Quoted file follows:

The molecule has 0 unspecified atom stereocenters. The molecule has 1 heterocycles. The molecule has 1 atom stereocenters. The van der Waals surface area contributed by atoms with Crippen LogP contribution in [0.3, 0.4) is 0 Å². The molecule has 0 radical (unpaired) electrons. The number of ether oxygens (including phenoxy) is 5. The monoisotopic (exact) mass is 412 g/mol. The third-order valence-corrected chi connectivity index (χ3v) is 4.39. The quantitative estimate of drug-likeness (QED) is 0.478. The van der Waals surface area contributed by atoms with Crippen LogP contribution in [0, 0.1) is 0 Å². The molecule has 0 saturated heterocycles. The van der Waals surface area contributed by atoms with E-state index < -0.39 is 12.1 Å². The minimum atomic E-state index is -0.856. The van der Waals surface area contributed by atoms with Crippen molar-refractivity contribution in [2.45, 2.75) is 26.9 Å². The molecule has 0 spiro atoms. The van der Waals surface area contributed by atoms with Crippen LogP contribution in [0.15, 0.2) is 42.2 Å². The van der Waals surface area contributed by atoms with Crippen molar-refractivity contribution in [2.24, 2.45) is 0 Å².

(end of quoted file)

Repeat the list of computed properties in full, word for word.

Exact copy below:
The molecule has 0 unspecified atom stereocenters. The molecule has 1 heterocycles. The molecule has 1 atom stereocenters. The van der Waals surface area contributed by atoms with Crippen LogP contribution in [0.3, 0.4) is 0 Å². The molecule has 0 radical (unpaired) electrons. The number of ether oxygens (including phenoxy) is 5. The monoisotopic (exact) mass is 412 g/mol. The third-order valence-corrected chi connectivity index (χ3v) is 4.39. The quantitative estimate of drug-likeness (QED) is 0.478. The van der Waals surface area contributed by atoms with Crippen LogP contribution in [0, 0.1) is 0 Å². The molecule has 0 saturated heterocycles. The van der Waals surface area contributed by atoms with E-state index < -0.39 is 12.1 Å². The minimum atomic E-state index is -0.856. The van der Waals surface area contributed by atoms with Crippen molar-refractivity contribution in [2.45, 2.75) is 26.9 Å². The molecule has 0 spiro atoms. The van der Waals surface area contributed by atoms with Crippen LogP contribution in [0.15, 0.2) is 42.2 Å². The van der Waals surface area contributed by atoms with Crippen molar-refractivity contribution in [2.24, 2.45) is 0 Å².